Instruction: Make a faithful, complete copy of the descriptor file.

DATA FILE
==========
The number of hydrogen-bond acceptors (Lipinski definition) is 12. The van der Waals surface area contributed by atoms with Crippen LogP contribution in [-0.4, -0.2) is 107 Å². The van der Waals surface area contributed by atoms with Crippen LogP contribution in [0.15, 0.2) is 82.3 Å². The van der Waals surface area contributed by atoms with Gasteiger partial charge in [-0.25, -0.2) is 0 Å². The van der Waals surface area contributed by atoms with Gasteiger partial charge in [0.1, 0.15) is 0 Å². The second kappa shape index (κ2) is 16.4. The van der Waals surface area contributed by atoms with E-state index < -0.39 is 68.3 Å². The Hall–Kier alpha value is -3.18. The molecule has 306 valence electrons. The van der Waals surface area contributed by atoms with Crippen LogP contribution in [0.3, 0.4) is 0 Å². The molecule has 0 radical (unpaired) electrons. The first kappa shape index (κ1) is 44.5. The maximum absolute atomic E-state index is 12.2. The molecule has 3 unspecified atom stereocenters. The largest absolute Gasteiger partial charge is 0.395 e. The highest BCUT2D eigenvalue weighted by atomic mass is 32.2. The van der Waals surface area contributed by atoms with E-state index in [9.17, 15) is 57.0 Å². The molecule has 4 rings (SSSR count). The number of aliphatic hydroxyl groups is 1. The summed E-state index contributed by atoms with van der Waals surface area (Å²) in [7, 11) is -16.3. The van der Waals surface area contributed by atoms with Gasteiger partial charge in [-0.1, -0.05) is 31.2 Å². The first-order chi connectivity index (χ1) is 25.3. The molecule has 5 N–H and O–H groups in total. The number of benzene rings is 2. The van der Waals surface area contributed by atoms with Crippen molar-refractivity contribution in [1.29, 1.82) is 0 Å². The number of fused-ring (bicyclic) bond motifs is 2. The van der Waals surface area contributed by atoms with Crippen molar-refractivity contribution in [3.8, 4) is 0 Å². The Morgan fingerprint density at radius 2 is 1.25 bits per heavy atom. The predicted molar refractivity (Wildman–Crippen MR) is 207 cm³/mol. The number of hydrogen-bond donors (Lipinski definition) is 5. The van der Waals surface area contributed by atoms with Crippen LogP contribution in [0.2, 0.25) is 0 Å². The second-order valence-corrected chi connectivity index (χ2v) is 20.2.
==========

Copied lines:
The number of hydrogen-bond acceptors (Lipinski definition) is 12. The van der Waals surface area contributed by atoms with Crippen LogP contribution in [-0.4, -0.2) is 107 Å². The van der Waals surface area contributed by atoms with Crippen LogP contribution in [0.15, 0.2) is 82.3 Å². The van der Waals surface area contributed by atoms with Gasteiger partial charge in [-0.25, -0.2) is 0 Å². The van der Waals surface area contributed by atoms with Gasteiger partial charge in [0.1, 0.15) is 0 Å². The second kappa shape index (κ2) is 16.4. The van der Waals surface area contributed by atoms with E-state index < -0.39 is 68.3 Å². The Hall–Kier alpha value is -3.18. The molecule has 306 valence electrons. The van der Waals surface area contributed by atoms with Crippen LogP contribution in [0.3, 0.4) is 0 Å². The molecule has 0 radical (unpaired) electrons. The first kappa shape index (κ1) is 44.5. The maximum absolute atomic E-state index is 12.2. The molecule has 3 unspecified atom stereocenters. The largest absolute Gasteiger partial charge is 0.395 e. The highest BCUT2D eigenvalue weighted by atomic mass is 32.2. The van der Waals surface area contributed by atoms with E-state index in [9.17, 15) is 57.0 Å². The molecule has 4 rings (SSSR count). The number of aliphatic hydroxyl groups is 1. The summed E-state index contributed by atoms with van der Waals surface area (Å²) in [7, 11) is -16.3. The van der Waals surface area contributed by atoms with Gasteiger partial charge in [-0.1, -0.05) is 31.2 Å². The first-order chi connectivity index (χ1) is 25.3. The molecule has 5 N–H and O–H groups in total. The number of benzene rings is 2. The van der Waals surface area contributed by atoms with Crippen molar-refractivity contribution in [1.29, 1.82) is 0 Å². The number of fused-ring (bicyclic) bond motifs is 2. The van der Waals surface area contributed by atoms with Crippen molar-refractivity contribution in [3.8, 4) is 0 Å². The Morgan fingerprint density at radius 2 is 1.25 bits per heavy atom. The predicted molar refractivity (Wildman–Crippen MR) is 207 cm³/mol. The number of hydrogen-bond donors (Lipinski definition) is 5. The van der Waals surface area contributed by atoms with Crippen LogP contribution in [0.2, 0.25) is 0 Å². The second-order valence-corrected chi connectivity index (χ2v) is 20.2.